We heard a lot about casual racism when the furore over the use of the "n" word on Real Housewives of Auckland blew up.

Julia Sloane used the term "boat n*****" in a throwaway comment to Michelle Blanchard, a woman of Jamaican and British heritage.

The fact Sloane would use that word so freely and without a second thought shows a certain kind of attitude.

At the time, Blanchard's friends consoled her with the fact Sloane "runs at the mouth" and that she shouldn't worry about the things Sloane says.

Advertisement

But that particular scene was the catalyst for a discussion about the sorts of attitudes people hold - often without being aware that they hold them.

A caller to my radio show told me that he has worked his way up to a senior position within the construction industry.

He's the go-to man and he's Maori.

Yet every time there are visitors on site, they approach a white guy and assume he is in charge.

It's that sort of thing. It's not meant to be offensive, but it shows just how ingrained attitudes can be.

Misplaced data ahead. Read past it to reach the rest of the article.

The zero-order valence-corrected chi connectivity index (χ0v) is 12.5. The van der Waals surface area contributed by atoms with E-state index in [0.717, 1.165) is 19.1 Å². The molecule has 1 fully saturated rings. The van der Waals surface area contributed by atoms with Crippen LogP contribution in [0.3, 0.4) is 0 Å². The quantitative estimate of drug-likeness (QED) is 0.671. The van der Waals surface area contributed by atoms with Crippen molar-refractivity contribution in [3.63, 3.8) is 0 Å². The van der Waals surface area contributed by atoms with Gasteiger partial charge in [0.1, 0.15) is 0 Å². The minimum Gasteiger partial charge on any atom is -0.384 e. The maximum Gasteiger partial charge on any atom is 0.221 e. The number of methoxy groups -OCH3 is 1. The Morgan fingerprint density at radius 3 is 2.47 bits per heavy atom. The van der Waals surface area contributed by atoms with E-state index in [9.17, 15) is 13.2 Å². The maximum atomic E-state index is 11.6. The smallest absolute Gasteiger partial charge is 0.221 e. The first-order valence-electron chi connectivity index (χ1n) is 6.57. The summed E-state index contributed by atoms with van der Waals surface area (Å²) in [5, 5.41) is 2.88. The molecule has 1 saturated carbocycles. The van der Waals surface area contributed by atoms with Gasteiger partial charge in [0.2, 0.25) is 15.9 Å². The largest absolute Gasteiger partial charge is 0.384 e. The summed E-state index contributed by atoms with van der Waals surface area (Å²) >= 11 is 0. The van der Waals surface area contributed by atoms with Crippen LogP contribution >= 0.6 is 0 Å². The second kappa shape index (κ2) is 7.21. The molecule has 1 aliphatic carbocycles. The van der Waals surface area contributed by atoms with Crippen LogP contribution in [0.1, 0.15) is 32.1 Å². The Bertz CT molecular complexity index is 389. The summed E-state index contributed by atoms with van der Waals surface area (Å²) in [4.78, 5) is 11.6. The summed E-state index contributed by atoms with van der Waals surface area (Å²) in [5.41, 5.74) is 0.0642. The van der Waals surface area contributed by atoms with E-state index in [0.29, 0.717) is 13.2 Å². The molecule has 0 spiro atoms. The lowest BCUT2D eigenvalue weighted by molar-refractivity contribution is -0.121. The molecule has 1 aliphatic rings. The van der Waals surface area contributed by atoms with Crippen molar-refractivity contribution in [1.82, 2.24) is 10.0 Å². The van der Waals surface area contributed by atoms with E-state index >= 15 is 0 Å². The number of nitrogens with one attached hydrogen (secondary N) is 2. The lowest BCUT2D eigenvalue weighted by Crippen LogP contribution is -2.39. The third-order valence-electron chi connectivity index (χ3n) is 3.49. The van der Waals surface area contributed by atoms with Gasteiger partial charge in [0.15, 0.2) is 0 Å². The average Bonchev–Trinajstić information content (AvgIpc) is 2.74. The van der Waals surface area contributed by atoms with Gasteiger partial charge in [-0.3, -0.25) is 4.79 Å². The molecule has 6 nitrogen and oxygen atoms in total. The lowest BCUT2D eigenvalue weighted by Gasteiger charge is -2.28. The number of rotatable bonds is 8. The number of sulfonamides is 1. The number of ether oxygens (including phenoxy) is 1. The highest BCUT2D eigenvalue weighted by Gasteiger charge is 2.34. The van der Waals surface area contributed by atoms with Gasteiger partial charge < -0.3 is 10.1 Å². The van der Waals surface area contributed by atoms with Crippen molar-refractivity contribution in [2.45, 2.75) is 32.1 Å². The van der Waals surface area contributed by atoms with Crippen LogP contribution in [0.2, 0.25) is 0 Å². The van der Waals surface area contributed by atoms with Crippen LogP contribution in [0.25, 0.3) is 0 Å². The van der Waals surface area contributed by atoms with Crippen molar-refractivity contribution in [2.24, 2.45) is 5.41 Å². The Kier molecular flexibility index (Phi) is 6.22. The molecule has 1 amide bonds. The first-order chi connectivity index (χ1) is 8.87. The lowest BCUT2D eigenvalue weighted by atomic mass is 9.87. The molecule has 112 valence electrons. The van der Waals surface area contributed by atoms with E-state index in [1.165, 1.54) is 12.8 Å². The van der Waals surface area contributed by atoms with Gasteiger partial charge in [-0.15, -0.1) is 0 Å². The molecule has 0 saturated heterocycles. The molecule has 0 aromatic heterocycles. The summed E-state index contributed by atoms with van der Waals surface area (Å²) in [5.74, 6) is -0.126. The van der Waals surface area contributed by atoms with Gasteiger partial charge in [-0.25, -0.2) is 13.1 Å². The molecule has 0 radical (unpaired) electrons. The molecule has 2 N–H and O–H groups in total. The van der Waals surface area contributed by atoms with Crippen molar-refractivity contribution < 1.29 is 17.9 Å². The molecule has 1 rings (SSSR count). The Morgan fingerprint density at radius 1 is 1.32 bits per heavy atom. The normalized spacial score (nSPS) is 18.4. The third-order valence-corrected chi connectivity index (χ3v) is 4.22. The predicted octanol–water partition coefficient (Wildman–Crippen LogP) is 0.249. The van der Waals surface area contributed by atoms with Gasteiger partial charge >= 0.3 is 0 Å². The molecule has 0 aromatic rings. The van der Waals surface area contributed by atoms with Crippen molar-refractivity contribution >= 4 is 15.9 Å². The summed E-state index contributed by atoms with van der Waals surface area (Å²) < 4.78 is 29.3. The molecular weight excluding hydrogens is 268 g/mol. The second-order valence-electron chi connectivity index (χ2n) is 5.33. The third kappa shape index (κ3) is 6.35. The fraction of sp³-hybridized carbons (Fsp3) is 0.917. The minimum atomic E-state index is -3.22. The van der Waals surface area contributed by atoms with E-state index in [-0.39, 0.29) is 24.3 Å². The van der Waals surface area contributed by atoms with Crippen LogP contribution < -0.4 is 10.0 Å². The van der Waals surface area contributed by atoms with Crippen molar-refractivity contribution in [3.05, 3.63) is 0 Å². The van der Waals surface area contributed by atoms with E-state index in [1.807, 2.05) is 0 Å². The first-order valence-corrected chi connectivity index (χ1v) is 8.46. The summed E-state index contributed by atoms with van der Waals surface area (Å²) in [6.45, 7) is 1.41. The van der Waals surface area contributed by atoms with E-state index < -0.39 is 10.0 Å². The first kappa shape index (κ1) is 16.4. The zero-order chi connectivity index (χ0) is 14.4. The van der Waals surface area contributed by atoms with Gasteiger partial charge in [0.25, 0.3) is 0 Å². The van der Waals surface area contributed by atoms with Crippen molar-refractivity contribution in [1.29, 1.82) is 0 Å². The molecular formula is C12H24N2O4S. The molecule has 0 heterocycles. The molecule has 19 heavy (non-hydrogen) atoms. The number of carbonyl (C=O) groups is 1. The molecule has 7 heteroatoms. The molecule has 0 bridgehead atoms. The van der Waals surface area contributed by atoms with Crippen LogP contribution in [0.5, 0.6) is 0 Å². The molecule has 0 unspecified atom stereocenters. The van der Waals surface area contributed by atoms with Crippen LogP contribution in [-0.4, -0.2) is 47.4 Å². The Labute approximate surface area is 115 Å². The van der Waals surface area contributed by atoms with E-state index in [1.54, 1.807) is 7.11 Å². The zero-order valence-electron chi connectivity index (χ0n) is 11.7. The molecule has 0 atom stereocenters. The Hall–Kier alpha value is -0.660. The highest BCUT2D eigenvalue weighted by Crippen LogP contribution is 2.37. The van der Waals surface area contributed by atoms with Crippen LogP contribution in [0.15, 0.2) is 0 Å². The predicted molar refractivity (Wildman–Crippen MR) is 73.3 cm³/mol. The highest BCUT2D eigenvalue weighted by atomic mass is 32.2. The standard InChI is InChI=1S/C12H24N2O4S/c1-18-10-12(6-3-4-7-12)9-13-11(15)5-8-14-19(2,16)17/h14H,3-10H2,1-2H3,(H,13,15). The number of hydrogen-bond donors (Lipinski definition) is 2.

And we had another case in point this week.

Robert Lithgow QC was interviewed on National Radio, defending the judge's decision to discharge Losi Filipo without conviction after a violent assault, mainly because Filipo's burgeoning rugby career would be over if he had a conviction against his name.

The public response was immediate and furious and commentators laid into the judge.

Lithgow seemed outraged that the judge's decision was being questioned.

And then he said: "For young brown men, sport is virtually the only chance to break out of bad circumstances."

Seriously?! Live radio is tricky. I know that myself. And sometimes what we say is not what we'd say if we had the opportunity to revise and edit our words.

But talk about reducing young men to slabs of beef, only useful as grist to the rugby mill.
I know plenty of Pasifika men who are journos, academics, chefs, artists, lawyers and very successful businessmen.

Some of their backgrounds were tough. Some came from loving homes. But all have achieved success without once touching a rugby ball for profit.

Perpetuating the myth that young brown men are only able to achieve success on the sportsfield seems to me to be just another kind of casual racism - and this from a man who in my view should definitely should know better.